Single-Image HDR Reconstruction by Multi-Exposure Generation


High dynamic range (HDR) imaging is an indispensable technique in modern photography. Traditional methods focus on HDR reconstruction from multiple images, solving the core problems of image alignment, fusion, and tone mapping, yet having a perfect solution due to ghosting and other visual artifacts in the reconstruction. Recent attempts at single-image HDR reconstruction show a promising alternative: by learning to map pixel values to their irradiance using a neural network, one can bypass the align-and-merge pipeline completely yet still obtain a high-quality HDR image. In this work, we propose a weakly supervised learning method that inverts the physical image formation process for HDR reconstruction via learning to generate multiple exposures from a single image. Our neural network can invert the camera response to reconstruct pixel irradiance before synthesizing multiple exposures and hallucinating details in under- and over-exposed regions from a single input image. To train the network, we propose a representation loss, a reconstruction loss, and a perceptual loss applied on pairs of under- and over-exposure images and thus do not require HDR images for training. Our experiments show that our proposed model can effectively reconstruct HDR images. Our qualitative and quantitative results show that our method achieves state-of-the-art performance on the DrTMO dataset. Our code is available at this link.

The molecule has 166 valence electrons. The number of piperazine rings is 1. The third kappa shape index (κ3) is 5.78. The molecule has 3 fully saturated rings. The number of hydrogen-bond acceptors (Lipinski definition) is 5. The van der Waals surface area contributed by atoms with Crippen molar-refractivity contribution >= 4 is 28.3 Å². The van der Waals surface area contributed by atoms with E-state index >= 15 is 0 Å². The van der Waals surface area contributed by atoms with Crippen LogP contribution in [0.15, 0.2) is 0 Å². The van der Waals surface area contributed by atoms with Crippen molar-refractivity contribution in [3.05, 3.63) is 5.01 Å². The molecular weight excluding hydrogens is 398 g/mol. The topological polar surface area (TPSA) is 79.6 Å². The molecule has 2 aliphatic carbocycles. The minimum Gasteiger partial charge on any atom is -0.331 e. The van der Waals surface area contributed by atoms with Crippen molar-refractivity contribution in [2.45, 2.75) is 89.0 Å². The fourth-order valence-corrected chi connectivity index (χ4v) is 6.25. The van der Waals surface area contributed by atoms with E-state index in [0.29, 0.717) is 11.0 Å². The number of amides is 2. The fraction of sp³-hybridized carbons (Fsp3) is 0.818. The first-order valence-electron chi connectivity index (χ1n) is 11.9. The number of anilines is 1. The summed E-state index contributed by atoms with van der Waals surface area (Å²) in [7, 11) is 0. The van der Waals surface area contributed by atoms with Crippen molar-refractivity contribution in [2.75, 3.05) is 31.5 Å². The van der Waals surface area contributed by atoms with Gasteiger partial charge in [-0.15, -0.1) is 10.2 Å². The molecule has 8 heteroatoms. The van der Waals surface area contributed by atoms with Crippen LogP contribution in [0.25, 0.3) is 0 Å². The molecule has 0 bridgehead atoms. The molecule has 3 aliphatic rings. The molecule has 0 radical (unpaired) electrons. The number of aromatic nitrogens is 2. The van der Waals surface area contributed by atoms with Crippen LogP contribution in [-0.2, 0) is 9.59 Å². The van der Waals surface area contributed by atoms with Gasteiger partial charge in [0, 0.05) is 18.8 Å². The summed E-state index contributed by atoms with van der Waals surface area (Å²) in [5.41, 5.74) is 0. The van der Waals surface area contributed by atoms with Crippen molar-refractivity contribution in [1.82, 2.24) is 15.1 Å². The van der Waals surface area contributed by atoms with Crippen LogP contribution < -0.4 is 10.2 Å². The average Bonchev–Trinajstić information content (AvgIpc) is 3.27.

In Winter Conference on Applications of Computer Vision 2023

The result from our weakly supervised single-image HDR reconstruction method. DrTMO and Deep Recursive HDRI produces artifacts in saturated regions. Our method results in a morevisually pleasing HDR and outperforms both previous methods quantitatively.

Phuoc-Hieu Le
Phuoc-Hieu Le
Help machines become better at human tasks 🤖

My research interests include computational photography, computer vision and image processing.